• Bob_Wallace

            No Warwick, I’m not missing the point. You’re dishonestly changing the topic and misrepresenting what I said.

            I did not say that renewables have helped Spain recover faster.

            And I pointed out that the bull about renewables killing jobs which you apparently support when you agree that Spain’s crash was due to a financial/housing bubble and not renewable energy.

            Sorry, Warwick. You’re coming off as a untrustworthy individual.

          • Warwick

            Sorry, but you are missing the point and I’ve not changed anything or been dishonest. I want coherent answers to John’s suggestion that 1) Long term contracts have any less sovereign risk than a RET/Carbon price 2) Why we need contracts for standby in an oversupplied market. To repeat again in my reply…

            1) There is plenty of contradictory evidence to the suggestion that “long term contracts” are less exposed to sovereign risk. Spain with FiT’s is a recent example, NSW and WA attempted to…have a look at some of the PPP contracts…also look at whether some desalination contracts may be re-written in future.

            2) You said “…had Spain not installed a lot of renewables before their housing bust they would have had a much harder time recovering.”…how would anyone not interpret that to say “..renewables have helped Spain recover faster”? Your words not mine.

            3) Please tell me where I have stated anywhere that “renewables kill jobs”..?

      • JohnRD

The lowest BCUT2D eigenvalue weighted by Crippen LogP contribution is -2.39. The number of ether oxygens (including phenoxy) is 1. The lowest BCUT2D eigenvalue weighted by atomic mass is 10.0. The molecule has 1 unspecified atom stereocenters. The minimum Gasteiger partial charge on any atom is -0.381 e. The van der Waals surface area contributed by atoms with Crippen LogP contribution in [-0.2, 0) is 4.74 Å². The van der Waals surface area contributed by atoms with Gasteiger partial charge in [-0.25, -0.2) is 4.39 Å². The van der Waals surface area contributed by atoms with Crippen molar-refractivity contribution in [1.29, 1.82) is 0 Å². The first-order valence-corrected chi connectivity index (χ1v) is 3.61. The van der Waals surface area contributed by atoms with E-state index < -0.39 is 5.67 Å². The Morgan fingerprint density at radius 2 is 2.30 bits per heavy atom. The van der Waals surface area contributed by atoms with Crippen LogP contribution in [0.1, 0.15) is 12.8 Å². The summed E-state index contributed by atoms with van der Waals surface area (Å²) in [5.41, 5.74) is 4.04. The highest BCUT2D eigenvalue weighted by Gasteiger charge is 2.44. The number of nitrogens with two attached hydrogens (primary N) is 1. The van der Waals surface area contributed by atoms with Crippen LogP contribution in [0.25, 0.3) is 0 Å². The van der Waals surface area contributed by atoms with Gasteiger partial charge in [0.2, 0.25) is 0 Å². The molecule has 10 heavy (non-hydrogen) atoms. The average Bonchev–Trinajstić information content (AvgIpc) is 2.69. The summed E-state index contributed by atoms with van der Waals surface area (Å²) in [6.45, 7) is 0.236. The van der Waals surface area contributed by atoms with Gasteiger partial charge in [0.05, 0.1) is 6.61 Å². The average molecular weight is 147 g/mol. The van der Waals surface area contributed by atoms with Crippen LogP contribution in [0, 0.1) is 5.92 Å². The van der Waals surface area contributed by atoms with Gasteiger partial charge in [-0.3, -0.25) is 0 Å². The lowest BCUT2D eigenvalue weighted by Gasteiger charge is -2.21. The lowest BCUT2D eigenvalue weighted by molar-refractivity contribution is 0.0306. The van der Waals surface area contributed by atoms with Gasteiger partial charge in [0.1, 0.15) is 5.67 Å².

Politicians can change RET targets on short notice or suddenly include extras that push down the price of credits. By contrast it is difficult to make unilateral changes to long term contracts that are properly written. Even if governments put in sleazy escape clauses the politics of doing this are unattractive.

        • Warwick

          What evidence do you have that “..it is difficult to make unilateral changes to long term contracts that are properly written.”? What is “properly written” and what are the “sleazy escape clauses” you talk about? Unfortunately, long term contracts as you describe usually put the risk back on the taxpayer. As a particularly relevant example here, many people are arguing that networks should be exposed to sovereign risk by having their asset values arbitrarily written down yet argue that renewable projects should receive a guaranteed return for the life of the asset…both provide a benefit to society yet why should a renewable generator especially rooftop PV which is mostly self consumed be guaranteed whilst a network is not?